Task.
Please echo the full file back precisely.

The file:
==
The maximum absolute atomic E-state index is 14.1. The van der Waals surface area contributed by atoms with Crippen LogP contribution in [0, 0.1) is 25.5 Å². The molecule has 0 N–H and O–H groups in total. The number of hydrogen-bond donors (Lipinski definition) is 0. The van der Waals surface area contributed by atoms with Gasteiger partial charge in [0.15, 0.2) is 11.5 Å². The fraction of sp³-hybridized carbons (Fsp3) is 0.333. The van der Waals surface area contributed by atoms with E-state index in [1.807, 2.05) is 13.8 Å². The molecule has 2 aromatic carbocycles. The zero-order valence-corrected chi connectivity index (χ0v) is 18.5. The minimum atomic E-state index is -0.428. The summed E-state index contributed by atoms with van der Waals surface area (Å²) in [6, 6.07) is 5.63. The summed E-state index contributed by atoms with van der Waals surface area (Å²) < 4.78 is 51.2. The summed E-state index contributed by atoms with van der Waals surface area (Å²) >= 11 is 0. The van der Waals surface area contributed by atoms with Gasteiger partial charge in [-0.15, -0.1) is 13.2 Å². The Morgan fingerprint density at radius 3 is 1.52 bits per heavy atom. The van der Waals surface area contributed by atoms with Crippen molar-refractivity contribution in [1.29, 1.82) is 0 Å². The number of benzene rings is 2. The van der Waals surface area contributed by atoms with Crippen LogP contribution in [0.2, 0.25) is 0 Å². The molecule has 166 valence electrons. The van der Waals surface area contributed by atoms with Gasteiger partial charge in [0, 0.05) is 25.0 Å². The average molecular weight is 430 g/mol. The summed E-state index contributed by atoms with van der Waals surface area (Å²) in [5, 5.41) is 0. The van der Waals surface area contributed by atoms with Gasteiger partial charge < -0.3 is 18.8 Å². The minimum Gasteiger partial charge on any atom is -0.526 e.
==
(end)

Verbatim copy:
The maximum absolute atomic E-state index is 14.1. The van der Waals surface area contributed by atoms with Crippen LogP contribution in [0, 0.1) is 25.5 Å². The molecule has 0 N–H and O–H groups in total. The number of hydrogen-bond donors (Lipinski definition) is 0. The van der Waals surface area contributed by atoms with Gasteiger partial charge in [0.15, 0.2) is 11.5 Å². The fraction of sp³-hybridized carbons (Fsp3) is 0.333. The van der Waals surface area contributed by atoms with E-state index in [1.807, 2.05) is 13.8 Å². The molecule has 2 aromatic carbocycles. The zero-order valence-corrected chi connectivity index (χ0v) is 18.5. The minimum atomic E-state index is -0.428. The summed E-state index contributed by atoms with van der Waals surface area (Å²) in [6, 6.07) is 5.63. The summed E-state index contributed by atoms with van der Waals surface area (Å²) < 4.78 is 51.2. The summed E-state index contributed by atoms with van der Waals surface area (Å²) >= 11 is 0. The van der Waals surface area contributed by atoms with Gasteiger partial charge in [-0.15, -0.1) is 13.2 Å². The Morgan fingerprint density at radius 3 is 1.52 bits per heavy atom. The van der Waals surface area contributed by atoms with Crippen molar-refractivity contribution in [1.29, 1.82) is 0 Å². The number of benzene rings is 2. The van der Waals surface area contributed by atoms with Crippen LogP contribution in [0.2, 0.25) is 0 Å². The molecule has 166 valence electrons. The van der Waals surface area contributed by atoms with Gasteiger partial charge in [0, 0.05) is 25.0 Å². The average molecular weight is 430 g/mol. The summed E-state index contributed by atoms with van der Waals surface area (Å²) in [5, 5.41) is 0. The van der Waals surface area contributed by atoms with Gasteiger partial charge < -0.3 is 18.8 Å². The minimum Gasteiger partial charge on any atom is -0.526 e.